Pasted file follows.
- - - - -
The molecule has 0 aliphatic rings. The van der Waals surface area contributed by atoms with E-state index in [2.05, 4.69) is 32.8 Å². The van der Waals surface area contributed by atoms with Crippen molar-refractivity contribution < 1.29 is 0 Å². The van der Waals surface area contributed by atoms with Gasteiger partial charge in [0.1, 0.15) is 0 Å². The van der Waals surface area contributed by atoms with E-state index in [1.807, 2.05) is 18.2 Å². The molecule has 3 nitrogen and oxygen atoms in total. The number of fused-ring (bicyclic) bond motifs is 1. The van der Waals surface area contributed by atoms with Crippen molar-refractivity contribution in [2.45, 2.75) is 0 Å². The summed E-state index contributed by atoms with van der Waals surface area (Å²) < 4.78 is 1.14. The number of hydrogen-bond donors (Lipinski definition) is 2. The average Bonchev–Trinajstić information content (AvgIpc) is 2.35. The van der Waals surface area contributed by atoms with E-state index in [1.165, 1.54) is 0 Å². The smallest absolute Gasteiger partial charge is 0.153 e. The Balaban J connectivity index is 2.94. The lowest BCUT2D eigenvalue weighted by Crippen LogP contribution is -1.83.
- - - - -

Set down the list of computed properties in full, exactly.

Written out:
The molecule has 0 aliphatic rings. The van der Waals surface area contributed by atoms with E-state index in [2.05, 4.69) is 32.8 Å². The van der Waals surface area contributed by atoms with Crippen molar-refractivity contribution < 1.29 is 0 Å². The van der Waals surface area contributed by atoms with Gasteiger partial charge in [0.1, 0.15) is 0 Å². The van der Waals surface area contributed by atoms with E-state index in [1.807, 2.05) is 18.2 Å². The molecule has 3 nitrogen and oxygen atoms in total. The number of fused-ring (bicyclic) bond motifs is 1. The van der Waals surface area contributed by atoms with Crippen molar-refractivity contribution in [2.45, 2.75) is 0 Å². The summed E-state index contributed by atoms with van der Waals surface area (Å²) < 4.78 is 1.14. The number of hydrogen-bond donors (Lipinski definition) is 2. The average Bonchev–Trinajstić information content (AvgIpc) is 2.35. The van der Waals surface area contributed by atoms with E-state index in [1.165, 1.54) is 0 Å². The smallest absolute Gasteiger partial charge is 0.153 e. The Balaban J connectivity index is 2.94. The lowest BCUT2D eigenvalue weighted by Crippen LogP contribution is -1.83.